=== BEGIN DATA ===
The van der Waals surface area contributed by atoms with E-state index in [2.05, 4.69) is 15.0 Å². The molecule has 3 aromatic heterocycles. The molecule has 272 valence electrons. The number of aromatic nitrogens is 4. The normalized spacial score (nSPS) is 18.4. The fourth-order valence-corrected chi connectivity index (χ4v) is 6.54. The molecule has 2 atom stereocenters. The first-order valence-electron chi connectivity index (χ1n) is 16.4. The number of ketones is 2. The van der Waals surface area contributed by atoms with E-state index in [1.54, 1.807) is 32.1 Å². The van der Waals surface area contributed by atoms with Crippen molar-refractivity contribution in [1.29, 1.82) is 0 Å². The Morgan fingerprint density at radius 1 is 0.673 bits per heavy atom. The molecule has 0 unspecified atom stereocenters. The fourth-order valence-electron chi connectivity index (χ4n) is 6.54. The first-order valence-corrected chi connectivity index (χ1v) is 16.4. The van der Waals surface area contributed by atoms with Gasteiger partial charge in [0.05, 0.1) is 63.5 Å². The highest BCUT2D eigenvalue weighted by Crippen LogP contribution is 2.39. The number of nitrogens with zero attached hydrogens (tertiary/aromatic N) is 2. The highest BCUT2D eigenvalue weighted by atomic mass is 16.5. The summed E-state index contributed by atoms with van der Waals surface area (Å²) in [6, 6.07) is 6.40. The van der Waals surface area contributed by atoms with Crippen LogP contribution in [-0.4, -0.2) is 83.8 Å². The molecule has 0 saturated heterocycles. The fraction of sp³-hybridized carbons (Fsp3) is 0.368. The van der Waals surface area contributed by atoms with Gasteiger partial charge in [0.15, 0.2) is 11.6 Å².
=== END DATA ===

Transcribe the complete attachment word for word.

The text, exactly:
The van der Waals surface area contributed by atoms with E-state index in [2.05, 4.69) is 15.0 Å². The molecule has 3 aromatic heterocycles. The molecule has 272 valence electrons. The number of aromatic nitrogens is 4. The normalized spacial score (nSPS) is 18.4. The fourth-order valence-corrected chi connectivity index (χ4v) is 6.54. The molecule has 2 atom stereocenters. The first-order valence-electron chi connectivity index (χ1n) is 16.4. The number of ketones is 2. The van der Waals surface area contributed by atoms with E-state index in [1.54, 1.807) is 32.1 Å². The van der Waals surface area contributed by atoms with Crippen molar-refractivity contribution in [1.29, 1.82) is 0 Å². The Morgan fingerprint density at radius 1 is 0.673 bits per heavy atom. The molecule has 0 unspecified atom stereocenters. The fourth-order valence-electron chi connectivity index (χ4n) is 6.54. The first-order valence-corrected chi connectivity index (χ1v) is 16.4. The van der Waals surface area contributed by atoms with Gasteiger partial charge in [0.05, 0.1) is 63.5 Å². The highest BCUT2D eigenvalue weighted by Crippen LogP contribution is 2.39. The number of nitrogens with zero attached hydrogens (tertiary/aromatic N) is 2. The highest BCUT2D eigenvalue weighted by atomic mass is 16.5. The summed E-state index contributed by atoms with van der Waals surface area (Å²) in [6, 6.07) is 6.40. The van der Waals surface area contributed by atoms with Crippen LogP contribution in [-0.4, -0.2) is 83.8 Å². The molecule has 0 saturated heterocycles. The fraction of sp³-hybridized carbons (Fsp3) is 0.368. The van der Waals surface area contributed by atoms with Gasteiger partial charge in [0.15, 0.2) is 11.6 Å².